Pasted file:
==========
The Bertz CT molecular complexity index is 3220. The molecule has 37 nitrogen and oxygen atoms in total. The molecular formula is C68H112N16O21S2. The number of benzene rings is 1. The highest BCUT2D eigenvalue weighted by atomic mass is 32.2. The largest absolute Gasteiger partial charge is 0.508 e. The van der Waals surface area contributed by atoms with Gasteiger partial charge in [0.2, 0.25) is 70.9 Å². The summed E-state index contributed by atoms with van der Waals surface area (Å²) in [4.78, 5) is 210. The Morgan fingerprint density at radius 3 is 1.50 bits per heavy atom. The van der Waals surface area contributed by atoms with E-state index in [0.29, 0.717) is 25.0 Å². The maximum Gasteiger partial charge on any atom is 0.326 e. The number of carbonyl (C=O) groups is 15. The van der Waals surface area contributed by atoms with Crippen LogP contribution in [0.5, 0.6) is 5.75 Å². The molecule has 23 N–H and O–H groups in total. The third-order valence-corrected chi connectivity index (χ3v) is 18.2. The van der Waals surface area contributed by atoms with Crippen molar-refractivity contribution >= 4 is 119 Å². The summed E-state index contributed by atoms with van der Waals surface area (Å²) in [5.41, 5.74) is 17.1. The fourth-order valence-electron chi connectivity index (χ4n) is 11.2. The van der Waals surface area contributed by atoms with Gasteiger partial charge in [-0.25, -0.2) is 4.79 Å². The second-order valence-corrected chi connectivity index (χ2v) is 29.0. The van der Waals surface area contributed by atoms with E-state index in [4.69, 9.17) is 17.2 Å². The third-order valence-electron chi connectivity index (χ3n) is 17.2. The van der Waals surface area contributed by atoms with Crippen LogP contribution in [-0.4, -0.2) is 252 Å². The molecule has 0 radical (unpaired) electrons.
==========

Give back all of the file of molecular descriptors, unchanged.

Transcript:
The Bertz CT molecular complexity index is 3220. The molecule has 37 nitrogen and oxygen atoms in total. The molecular formula is C68H112N16O21S2. The number of benzene rings is 1. The highest BCUT2D eigenvalue weighted by atomic mass is 32.2. The largest absolute Gasteiger partial charge is 0.508 e. The van der Waals surface area contributed by atoms with Gasteiger partial charge in [0.2, 0.25) is 70.9 Å². The summed E-state index contributed by atoms with van der Waals surface area (Å²) in [4.78, 5) is 210. The Morgan fingerprint density at radius 3 is 1.50 bits per heavy atom. The van der Waals surface area contributed by atoms with E-state index in [0.29, 0.717) is 25.0 Å². The maximum Gasteiger partial charge on any atom is 0.326 e. The number of carbonyl (C=O) groups is 15. The van der Waals surface area contributed by atoms with Crippen LogP contribution in [0.5, 0.6) is 5.75 Å². The molecule has 23 N–H and O–H groups in total. The third-order valence-corrected chi connectivity index (χ3v) is 18.2. The van der Waals surface area contributed by atoms with Crippen molar-refractivity contribution >= 4 is 119 Å². The summed E-state index contributed by atoms with van der Waals surface area (Å²) in [5.41, 5.74) is 17.1. The fourth-order valence-electron chi connectivity index (χ4n) is 11.2. The van der Waals surface area contributed by atoms with Gasteiger partial charge in [-0.25, -0.2) is 4.79 Å². The second-order valence-corrected chi connectivity index (χ2v) is 29.0. The van der Waals surface area contributed by atoms with E-state index in [4.69, 9.17) is 17.2 Å². The third-order valence-electron chi connectivity index (χ3n) is 17.2. The van der Waals surface area contributed by atoms with Crippen LogP contribution in [-0.4, -0.2) is 252 Å². The molecule has 0 radical (unpaired) electrons.